Androgen deprivation therapy (ADT) increases the risk of subsequent Alzheimer disease and dementia among men ≥66 years with prostate cancer, according to findings of a large retrospective study that examined the link between ADT treatment and later cognitive dysfunction.
Androgen deprivation therapy (ADT) increases the risk of subsequent Alzheimer disease and dementia among men ≥66 years with prostate cancer (PC), according to findings of a large retrospective study (N = 154,089) that examined the link between ADT treatment and later cognitive dysfunction.1 Investigators said patients with PC who received ADT were more likely to receive a diagnosis of Alzheimer disease or dementia than those not treated with ADT.
Specifically, 13.1% of men treated with ADT were later given an Alzheimer disease diagnosis compared with 9.4% who did not receive ADT (HR, 1.14). Investigators said 21.6% of patients treated with ADT developed dementia compared with 15.8% who did not (HR, 1.20).
Additionally, patients who underwent ADT for an extended duration, defined as ≥5 doses of ADT, were more likely to develop Alzheimer disease or dementia than those who completed a shorter ADT regimen. Men who received 1 to 4 doses of ADT were 1.19 times more likely to develop Alzheimer disease or dementia than those who received no ADT; for those who received 5 to 8 doses, the hazard ratios for risk of Alzheimer disease and dementia were 1.28 and 1.24, respectively (Table).1
The study explored ADT exposure in men who had received a PC diagnosis between 1996 and 2003. Investigators followed the cohort until 2013. Although the mean follow-up after PC diagnosis was 8.3 years, investigators noted that dementia can have a latency period of ≥1 decades prior to cognitive manifestation. Alzheimer disease is the most common form of dementia.2 Conversely, dementia is not a type of disease, but a syndrome.
Investigators used data from the Surveillance, Epidemiology, and End Results Medicare database to calculate the proportion of patients treated with ADT at each hospital referral region included in the study. They classified the regions as either high- or low-treatment areas to reflect the variation of ADT use by region. Men exposed to ADT were more likely to live in nonmetropolitan areas (16.7% vs 10.4%).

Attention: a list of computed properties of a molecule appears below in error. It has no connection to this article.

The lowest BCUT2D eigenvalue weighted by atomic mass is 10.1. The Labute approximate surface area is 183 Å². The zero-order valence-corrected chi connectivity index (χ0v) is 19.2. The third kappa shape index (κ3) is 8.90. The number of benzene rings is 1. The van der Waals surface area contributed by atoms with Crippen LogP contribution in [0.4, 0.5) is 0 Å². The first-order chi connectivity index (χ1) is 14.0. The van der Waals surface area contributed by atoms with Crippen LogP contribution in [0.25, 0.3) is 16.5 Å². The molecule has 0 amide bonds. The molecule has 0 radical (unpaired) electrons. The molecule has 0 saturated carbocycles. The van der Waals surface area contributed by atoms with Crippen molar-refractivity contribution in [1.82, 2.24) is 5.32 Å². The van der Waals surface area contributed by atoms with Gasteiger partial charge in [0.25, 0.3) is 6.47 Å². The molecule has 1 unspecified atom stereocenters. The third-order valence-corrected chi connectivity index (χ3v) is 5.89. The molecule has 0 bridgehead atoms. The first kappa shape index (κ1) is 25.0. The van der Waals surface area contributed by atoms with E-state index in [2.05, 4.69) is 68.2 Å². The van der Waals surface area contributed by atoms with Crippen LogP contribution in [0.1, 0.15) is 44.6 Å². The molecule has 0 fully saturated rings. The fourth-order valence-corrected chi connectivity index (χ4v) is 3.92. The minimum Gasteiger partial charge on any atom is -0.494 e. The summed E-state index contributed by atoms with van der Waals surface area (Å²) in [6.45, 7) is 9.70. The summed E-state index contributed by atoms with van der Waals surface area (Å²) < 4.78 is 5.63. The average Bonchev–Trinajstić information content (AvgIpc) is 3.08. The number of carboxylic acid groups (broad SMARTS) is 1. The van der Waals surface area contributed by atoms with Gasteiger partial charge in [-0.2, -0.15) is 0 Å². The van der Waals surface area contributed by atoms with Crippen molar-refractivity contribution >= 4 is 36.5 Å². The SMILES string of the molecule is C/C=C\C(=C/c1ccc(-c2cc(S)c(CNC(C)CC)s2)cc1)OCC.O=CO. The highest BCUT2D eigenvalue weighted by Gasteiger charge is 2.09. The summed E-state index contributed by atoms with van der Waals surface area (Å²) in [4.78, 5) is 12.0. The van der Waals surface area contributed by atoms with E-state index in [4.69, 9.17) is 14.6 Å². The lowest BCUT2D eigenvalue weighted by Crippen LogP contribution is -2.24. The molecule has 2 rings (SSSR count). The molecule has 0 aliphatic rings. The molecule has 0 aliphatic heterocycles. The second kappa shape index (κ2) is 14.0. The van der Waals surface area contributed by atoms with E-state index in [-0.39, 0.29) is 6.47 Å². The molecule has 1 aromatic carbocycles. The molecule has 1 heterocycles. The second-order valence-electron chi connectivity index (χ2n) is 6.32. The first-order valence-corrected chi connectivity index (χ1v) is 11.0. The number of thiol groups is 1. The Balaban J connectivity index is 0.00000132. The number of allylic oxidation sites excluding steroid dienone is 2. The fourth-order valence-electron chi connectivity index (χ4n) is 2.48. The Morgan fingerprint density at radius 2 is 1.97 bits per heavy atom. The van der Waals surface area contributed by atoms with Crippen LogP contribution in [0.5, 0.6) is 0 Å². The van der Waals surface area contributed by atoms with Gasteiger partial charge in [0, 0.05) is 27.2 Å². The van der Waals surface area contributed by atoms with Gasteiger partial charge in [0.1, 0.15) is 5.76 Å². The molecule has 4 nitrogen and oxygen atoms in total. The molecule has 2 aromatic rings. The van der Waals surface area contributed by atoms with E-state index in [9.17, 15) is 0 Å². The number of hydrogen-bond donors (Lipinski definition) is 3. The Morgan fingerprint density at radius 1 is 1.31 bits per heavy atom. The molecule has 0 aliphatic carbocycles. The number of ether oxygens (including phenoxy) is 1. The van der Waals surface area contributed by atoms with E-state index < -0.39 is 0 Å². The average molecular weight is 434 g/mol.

Of the evaluable cohort, 62,330 men received ADT within 2 years of PC diagnosis; of those, 8137 received a diagnosis of Alzheimer disease and 13,463 were given a diagnosis of dementia. Patients treated with ADT were generally older at the time of cancer diagnosis than those who were not exposed (mean, 76.0 vs 74.3 years). ADT-treated men were also more likely to be unmarried (33.7% vs 30.4%), to have more aggressive cancer (34.3% vs 17.8%), and have at least 1 comorbidity (32.0% vs 17.4%).
Comorbidity was the focus of a sensitivity analysis of the association of ADT and diagnosis of Alzheimer disease or dementia in 3 subgroups: no comorbidities, 1 to 2 comorbidities, and >2 comorbidities. A connection between ADT treatment and diagnosis of Alzheimer disease was visible in only the group with no comorbidities (HR, 1.22).
Investigators said that based on this study, ADT can increase the risk for Alzheimer disease and dementia and that clinicians should therefore consider the potential for ADT-related cognitive dysfunction in patients who have a prolonged life expectancy. They also recommended stratifying patients based on Alzheimer and dementia risk prior to ADT initiation.
The retrospective cohort study was the largest analysis to date of the association between ADT exposure and subsequent dementia in a population of elderly US men with prostate cancer, according to investigators.